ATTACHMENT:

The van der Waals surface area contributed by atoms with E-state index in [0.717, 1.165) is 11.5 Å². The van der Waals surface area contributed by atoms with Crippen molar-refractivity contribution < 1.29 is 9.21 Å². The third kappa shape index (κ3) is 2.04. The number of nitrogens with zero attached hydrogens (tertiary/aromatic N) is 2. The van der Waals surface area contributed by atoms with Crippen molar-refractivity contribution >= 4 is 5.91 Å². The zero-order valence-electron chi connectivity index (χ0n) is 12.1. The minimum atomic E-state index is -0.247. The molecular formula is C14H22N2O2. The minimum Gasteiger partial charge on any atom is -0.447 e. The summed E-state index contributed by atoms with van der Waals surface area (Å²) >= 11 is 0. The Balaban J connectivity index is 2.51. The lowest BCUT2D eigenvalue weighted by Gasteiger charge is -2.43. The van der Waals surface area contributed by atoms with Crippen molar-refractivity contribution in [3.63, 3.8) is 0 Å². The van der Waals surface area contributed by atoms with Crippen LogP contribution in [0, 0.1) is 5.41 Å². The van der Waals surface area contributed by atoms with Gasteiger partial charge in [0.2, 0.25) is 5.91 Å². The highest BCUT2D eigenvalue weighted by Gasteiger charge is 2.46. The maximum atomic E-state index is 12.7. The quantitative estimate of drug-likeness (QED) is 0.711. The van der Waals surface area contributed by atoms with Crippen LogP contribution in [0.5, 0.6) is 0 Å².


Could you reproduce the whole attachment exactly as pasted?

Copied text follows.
The van der Waals surface area contributed by atoms with E-state index in [0.717, 1.165) is 11.5 Å². The van der Waals surface area contributed by atoms with Crippen molar-refractivity contribution < 1.29 is 9.21 Å². The third kappa shape index (κ3) is 2.04. The number of nitrogens with zero attached hydrogens (tertiary/aromatic N) is 2. The van der Waals surface area contributed by atoms with Crippen molar-refractivity contribution >= 4 is 5.91 Å². The zero-order valence-electron chi connectivity index (χ0n) is 12.1. The minimum atomic E-state index is -0.247. The molecular formula is C14H22N2O2. The minimum Gasteiger partial charge on any atom is -0.447 e. The summed E-state index contributed by atoms with van der Waals surface area (Å²) >= 11 is 0. The Balaban J connectivity index is 2.51. The lowest BCUT2D eigenvalue weighted by Gasteiger charge is -2.43. The van der Waals surface area contributed by atoms with Crippen molar-refractivity contribution in [3.63, 3.8) is 0 Å². The van der Waals surface area contributed by atoms with Crippen LogP contribution in [0, 0.1) is 5.41 Å². The van der Waals surface area contributed by atoms with Gasteiger partial charge in [0.2, 0.25) is 5.91 Å². The highest BCUT2D eigenvalue weighted by Gasteiger charge is 2.46. The maximum atomic E-state index is 12.7. The quantitative estimate of drug-likeness (QED) is 0.711. The van der Waals surface area contributed by atoms with Crippen LogP contribution in [0.5, 0.6) is 0 Å².